Just imagine kissing that World Cup soccer ball before you shoot a penalty kick to win it all for your country, the holy grail of balls, the World Cup soccer ball in all its glory. Pele, Maradona, Ronaldo, Messi and many more have kicked a World Cup ball up and down the pitch, a thrill and privilege only few get to experience.
If you're a World Cup junkie (guilty) take a trip down World Cup lane and check out all of the beautiful balls that have ever been kicked on a pitch at the prestigious World Cup. Whether it was a Tango, Telstar, Fever nova or the much hated Jabulani every incredible ball tells a story and the ones that grew up watching these tournaments feel the nostalgia and memories rushing back just by looking at one of these beautiful balls. As you can see above Adidas came into the picture to become the official ball supplier of the World Cup by introducing the Telstar in 1970 and that's how it all started. To this day Adidas supplies the World Cup balls and they keep outdoing themselves year after year, well expect for 2010 which we don't talk about anymore do we Jabulani?
If you're looking for info on all of the balls of the World Cup then you've come to the right place. Qualities that make a great ball, how much they cost, where to buy them, how to take care of them and what the 2022 World Cup has in store for the design of their ball. Of course at the center of it all is Adidas who is the sponsor for the World Cup and the official ball supplier, buckle up we're about to take a ride down memory lane young Beckham.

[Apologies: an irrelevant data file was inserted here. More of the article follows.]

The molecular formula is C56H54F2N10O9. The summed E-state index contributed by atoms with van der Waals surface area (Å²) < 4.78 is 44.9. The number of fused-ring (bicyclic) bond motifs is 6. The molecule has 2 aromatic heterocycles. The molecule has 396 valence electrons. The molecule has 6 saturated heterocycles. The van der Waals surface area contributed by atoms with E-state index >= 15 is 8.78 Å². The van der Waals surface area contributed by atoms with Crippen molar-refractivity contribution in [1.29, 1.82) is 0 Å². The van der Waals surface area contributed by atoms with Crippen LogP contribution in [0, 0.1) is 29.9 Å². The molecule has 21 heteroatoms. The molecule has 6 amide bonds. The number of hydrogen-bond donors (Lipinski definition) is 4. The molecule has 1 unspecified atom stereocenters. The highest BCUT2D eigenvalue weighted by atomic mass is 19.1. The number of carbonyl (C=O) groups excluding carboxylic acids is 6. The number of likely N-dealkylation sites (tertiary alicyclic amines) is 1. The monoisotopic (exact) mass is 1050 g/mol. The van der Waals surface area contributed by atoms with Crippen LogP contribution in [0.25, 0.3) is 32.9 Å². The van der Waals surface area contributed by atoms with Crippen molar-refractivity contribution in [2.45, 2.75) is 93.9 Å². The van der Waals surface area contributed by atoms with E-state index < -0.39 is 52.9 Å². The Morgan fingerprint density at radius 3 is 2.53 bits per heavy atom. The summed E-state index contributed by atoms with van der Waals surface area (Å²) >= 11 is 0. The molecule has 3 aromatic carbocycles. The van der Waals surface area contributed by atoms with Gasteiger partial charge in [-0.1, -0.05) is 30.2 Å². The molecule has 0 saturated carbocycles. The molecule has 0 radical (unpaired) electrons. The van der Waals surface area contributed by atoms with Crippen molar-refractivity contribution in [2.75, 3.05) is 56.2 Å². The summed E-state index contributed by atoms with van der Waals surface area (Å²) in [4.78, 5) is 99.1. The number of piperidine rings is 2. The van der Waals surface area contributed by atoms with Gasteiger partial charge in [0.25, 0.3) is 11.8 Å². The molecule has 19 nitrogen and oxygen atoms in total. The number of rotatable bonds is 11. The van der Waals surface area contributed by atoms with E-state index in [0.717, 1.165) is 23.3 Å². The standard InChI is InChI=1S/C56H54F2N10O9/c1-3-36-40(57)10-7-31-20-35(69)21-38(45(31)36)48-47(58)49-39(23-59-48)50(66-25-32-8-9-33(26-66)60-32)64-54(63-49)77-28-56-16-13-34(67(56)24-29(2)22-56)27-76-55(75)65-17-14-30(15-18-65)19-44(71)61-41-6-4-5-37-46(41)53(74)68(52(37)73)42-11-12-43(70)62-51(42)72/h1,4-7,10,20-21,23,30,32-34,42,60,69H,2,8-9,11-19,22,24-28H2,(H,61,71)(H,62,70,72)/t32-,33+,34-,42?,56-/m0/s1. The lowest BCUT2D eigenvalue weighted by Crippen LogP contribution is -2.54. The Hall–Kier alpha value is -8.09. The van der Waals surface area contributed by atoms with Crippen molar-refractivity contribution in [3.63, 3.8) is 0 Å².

1. Craftsmanship - These aren't just your typical balls thrown together last minute by a guy that works at Sportchek. The craftsmanship behind each ball is a process of several months to come up with the write design and construction of the Worlds most important ball. Consultations from professional designers and engineers are constantly used to identify the best practices to create a flawless ball for the best of the best to use.
2. High Quality Materials - Nothing but the best of the best here, the days of old school leather balls are long gone and today the highest grade synthetic materials such as polyurethane or polyvinyl are used to coat the outer part of the ball giving it that shiny look while maintaining it's integrity and durability. From the inner bladder, to the pump hole all the way to the outer panels a World Cup soccer ball is made with the highest end materials for the highest end teams and players.